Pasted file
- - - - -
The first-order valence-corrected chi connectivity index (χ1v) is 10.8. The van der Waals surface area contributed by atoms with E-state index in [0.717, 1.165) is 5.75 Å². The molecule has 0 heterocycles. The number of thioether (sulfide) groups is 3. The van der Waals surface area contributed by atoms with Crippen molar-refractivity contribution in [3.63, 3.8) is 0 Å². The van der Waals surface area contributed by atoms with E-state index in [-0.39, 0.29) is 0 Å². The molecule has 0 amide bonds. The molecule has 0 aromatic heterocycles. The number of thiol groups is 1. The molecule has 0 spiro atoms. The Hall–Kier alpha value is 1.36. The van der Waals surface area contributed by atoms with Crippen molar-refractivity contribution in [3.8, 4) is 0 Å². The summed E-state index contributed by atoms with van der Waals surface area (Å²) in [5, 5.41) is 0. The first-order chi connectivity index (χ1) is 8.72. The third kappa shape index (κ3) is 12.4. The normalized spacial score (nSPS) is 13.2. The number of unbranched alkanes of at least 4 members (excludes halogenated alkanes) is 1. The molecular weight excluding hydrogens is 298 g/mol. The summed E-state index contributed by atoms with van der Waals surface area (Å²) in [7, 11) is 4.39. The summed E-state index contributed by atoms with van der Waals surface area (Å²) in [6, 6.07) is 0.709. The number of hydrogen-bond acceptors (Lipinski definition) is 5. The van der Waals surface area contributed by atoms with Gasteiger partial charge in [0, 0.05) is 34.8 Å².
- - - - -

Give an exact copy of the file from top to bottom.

The first-order valence-corrected chi connectivity index (χ1v) is 10.8. The van der Waals surface area contributed by atoms with E-state index in [0.717, 1.165) is 5.75 Å². The molecule has 0 heterocycles. The number of thioether (sulfide) groups is 3. The van der Waals surface area contributed by atoms with Crippen molar-refractivity contribution in [3.63, 3.8) is 0 Å². The van der Waals surface area contributed by atoms with E-state index in [-0.39, 0.29) is 0 Å². The molecule has 0 amide bonds. The molecule has 0 aromatic heterocycles. The number of thiol groups is 1. The molecule has 0 spiro atoms. The Hall–Kier alpha value is 1.36. The van der Waals surface area contributed by atoms with Crippen molar-refractivity contribution in [3.8, 4) is 0 Å². The summed E-state index contributed by atoms with van der Waals surface area (Å²) in [5, 5.41) is 0. The first-order chi connectivity index (χ1) is 8.72. The third kappa shape index (κ3) is 12.4. The normalized spacial score (nSPS) is 13.2. The number of unbranched alkanes of at least 4 members (excludes halogenated alkanes) is 1. The molecular weight excluding hydrogens is 298 g/mol. The summed E-state index contributed by atoms with van der Waals surface area (Å²) in [7, 11) is 4.39. The summed E-state index contributed by atoms with van der Waals surface area (Å²) in [6, 6.07) is 0.709. The number of hydrogen-bond acceptors (Lipinski definition) is 5. The van der Waals surface area contributed by atoms with Gasteiger partial charge in [0, 0.05) is 34.8 Å².